Blake seeks to provide the Golden String which can lead us through the labyrinth of our experience or his own poetry.

Thursday, June 5, 2014


Although it is possible to interpret readily some of what Blake is saying about his relationship with Milton by looking at the 'minute particulars' as I did in my last post about the Classes of Men, it is more difficult to discern what Blake thought to be his fundamental differences with Milton. We know of Blake's admiration for Milton and of the similarities of the goals and orientations of the two men, but we need to track down what Blake had learned and he would have liked to teach Milton.
I have found some answers in Northrop Frye in Conversation by Northrop Frye, David Cayley.

Here is the conversation beginning on page 100:
"Cayley: How did Blake deal with Milton?

Frye: He dealt with Milton as a person inhibited by the sense of an objective God. In Paradise Lost Milton still had the old stinker in the sky. Paradise Lost to some extent rationalizes the creation as it stands, whereas for Blake creation was a bungle, and things start with man recreating a ruined universe.

Cayley: You're with Blake?

Frye: Oh, yes.

Cayley: But Blake also says that Milton was of the devil's party without knowing it.

Frye: There he is using angel and devil in a very specific context. The angels are the conservatives and the devils are the radicals.

Cayley: What is the order which Milton rationalizes and Blake rejects?

Frye: The traditional structure is that theologically there are four levels. There is, first of all, the presence of God, which is always associated with metaphors of 'up there,' even though they're known to be nothing but metaphors. Then there is the state that God intended for man to live in, that is, the Garden of Eden, the Golden Age, Paradise. Then there is, third, the fallen world, the world man fell into with the sin of Adam and Eve. Then there is, forth, the demonic world, the world below the order of nature. On that scheme, there are two levels to the order of nature, the one that God designed and the one that we're living in now. The destiny of man is to climb out of the fallen world as nearly as he can to the state that was originally designed for him. He does this under a structure of authority: the sacraments of religion, the practice of morality, education and so forth.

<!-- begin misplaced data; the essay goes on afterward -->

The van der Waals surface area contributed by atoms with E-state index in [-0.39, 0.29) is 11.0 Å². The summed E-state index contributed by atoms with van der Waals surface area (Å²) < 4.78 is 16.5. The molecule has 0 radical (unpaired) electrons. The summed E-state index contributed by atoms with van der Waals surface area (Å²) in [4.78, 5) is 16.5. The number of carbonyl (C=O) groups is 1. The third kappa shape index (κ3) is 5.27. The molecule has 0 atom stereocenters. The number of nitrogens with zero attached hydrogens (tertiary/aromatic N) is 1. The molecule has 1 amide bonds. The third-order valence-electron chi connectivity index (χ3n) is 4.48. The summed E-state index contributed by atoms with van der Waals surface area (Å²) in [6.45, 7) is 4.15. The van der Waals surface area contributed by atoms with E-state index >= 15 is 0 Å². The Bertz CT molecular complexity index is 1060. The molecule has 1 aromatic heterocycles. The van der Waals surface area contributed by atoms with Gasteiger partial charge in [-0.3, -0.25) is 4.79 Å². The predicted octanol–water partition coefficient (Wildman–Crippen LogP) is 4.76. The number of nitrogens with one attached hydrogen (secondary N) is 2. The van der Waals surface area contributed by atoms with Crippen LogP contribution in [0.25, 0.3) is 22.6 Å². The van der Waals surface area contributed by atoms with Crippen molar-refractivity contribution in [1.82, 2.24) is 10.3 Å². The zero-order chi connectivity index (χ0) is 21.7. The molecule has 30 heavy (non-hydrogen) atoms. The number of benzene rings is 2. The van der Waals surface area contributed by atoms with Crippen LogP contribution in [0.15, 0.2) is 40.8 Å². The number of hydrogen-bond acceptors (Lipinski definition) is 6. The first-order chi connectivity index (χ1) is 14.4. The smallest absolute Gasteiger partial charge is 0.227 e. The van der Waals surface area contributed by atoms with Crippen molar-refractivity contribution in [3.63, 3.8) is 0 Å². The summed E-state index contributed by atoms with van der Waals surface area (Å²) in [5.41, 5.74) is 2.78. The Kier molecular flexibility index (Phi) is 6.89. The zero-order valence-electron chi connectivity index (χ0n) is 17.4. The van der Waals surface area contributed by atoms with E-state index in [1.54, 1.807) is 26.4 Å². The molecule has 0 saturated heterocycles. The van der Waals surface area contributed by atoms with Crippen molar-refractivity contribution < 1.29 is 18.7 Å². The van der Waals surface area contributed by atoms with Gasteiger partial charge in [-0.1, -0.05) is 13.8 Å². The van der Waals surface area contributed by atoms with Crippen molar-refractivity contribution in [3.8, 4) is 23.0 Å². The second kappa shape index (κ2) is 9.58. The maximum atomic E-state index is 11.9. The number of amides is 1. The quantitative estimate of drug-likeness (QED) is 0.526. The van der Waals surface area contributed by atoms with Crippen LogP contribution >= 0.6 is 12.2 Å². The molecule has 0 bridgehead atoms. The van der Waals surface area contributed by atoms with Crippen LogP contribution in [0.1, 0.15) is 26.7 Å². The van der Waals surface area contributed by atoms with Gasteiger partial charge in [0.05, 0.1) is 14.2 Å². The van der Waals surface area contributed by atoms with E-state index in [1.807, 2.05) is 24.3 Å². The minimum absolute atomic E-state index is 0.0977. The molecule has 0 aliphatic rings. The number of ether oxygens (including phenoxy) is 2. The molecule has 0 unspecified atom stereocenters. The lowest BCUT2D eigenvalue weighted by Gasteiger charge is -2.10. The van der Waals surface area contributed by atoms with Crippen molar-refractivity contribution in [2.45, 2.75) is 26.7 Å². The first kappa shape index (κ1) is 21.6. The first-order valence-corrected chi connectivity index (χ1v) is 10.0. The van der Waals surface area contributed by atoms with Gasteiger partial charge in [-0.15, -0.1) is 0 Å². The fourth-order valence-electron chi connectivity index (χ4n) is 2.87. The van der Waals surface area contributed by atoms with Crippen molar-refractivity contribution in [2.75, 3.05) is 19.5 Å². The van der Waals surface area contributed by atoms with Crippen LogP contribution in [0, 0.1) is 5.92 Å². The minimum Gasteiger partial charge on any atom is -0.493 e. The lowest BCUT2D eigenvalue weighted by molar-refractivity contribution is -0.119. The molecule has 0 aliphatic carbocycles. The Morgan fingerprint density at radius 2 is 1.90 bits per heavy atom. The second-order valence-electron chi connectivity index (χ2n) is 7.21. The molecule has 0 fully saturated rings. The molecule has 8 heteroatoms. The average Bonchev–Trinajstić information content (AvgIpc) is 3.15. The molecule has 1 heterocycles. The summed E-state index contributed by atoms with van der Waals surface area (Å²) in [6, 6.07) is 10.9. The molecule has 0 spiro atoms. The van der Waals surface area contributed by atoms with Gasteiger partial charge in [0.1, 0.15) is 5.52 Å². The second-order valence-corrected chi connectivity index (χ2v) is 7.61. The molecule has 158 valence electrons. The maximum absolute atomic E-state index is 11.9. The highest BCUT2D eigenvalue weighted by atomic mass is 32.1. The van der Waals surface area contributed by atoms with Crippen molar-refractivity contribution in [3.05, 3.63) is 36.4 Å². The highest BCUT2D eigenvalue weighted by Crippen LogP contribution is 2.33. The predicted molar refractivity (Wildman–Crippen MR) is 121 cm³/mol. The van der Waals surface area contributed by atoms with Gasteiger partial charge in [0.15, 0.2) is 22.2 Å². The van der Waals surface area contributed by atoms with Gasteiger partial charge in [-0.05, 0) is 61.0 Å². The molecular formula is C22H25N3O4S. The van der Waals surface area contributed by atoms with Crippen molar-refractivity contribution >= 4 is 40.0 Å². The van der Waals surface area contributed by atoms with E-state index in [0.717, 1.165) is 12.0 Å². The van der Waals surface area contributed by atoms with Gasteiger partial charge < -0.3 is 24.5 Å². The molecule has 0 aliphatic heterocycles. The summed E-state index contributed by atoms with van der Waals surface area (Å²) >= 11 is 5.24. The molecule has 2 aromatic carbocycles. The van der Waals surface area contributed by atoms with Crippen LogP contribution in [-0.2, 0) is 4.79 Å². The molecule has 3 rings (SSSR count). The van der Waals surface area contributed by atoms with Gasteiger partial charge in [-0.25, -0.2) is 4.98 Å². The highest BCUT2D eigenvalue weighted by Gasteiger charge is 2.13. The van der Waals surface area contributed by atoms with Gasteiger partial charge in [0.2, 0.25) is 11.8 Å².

Cayley: And what role does poetry play when such an order is intact?

Frye: Poetry  begins with two strikes against it because God made the world and made it better than poets can make poems. Sir Thomas Browne says that nature is the art of God, and that means that man just sweeps up the shavings, so to speak. But just after 1750 it can to be clearer that these four levels were the facade of a structure of authority. With the romantic movement you get the whole cosmology turned upside down.

Cayley: Why at that date did it come to be clear?

Frye: Because of the American, the French, and the Industrial revolutions.

Cayley: What about the scientific revolution? What role did it play?

Frye: That of course knocked out all the 'up there' metaphors. After Newton's time you couldn't regard the stars as a world of quintessence, as all that was left of the unfallen world. That's why in his poetry Blake gives Isaac Newton the job of blowing the last trumpet.

Cayley: What was the alternative view that Blake began?
Frye: For Blake, you have to think of God as at the bottom of creation, trying to rebuild it, and as working through man to that effect.

Cayley: The four levels are still there?

Frye: They're still there, but they're upside down. The world 'up there' is the world of science fiction, of outer space. It's a symbol of alienation. There is nothing there except infinite sources for killing you. Then below that comes the very unfair world of ordinary experience, where the predators are the aristocrats. Below that is the world of frustrated sexual and social desires, the world of Marx's proletariat, of Freud's repressed consciousness. And below that again is the creative power of God, which works only through man as a conscious being.
Frye: He [Wallace Stevens] says 'in the new world all men are priests,' and I think that he had a sense of man assigned to recreate the universe, just as Blake had. (Page 109) 

There is no Natural Religion, (E 3)
  "VII The desire of Man being Infinite the possession is Infinite
& himself Infinite

    Conclusion,   If it were not for the Poetic or Prophetic
character. the Philosophic & Experimental would soon be at the
ratio of all things & stand still, unable to do other than repeat
the same dull round over again      
Wikipedia Commons
There is no Natural Religion
Plate 11

He who sees the In
finite in all things 
sees God. He who 
sees the Ratio only 
sees himself only. 

Therefore God becomes as we are, that we may be as he is" 

John 1
[12] But to all who received him, who believed in his name, he gave power to become children of God;
[13] who were born, not of blood nor of the will of the flesh nor of the will of man, but of God.  

1ST John 3
[1] Behold, what manner of love the Father hath bestowed upon us, that we should be called the sons of God: therefore the world knoweth us not, because it knew him not.
[2] Beloved, now are we the sons of God, and it doth not yet appear what we shall be: but we know that, when he shall appear, we shall be like him; for we shall see him as he is.

No comments:

Post a Comment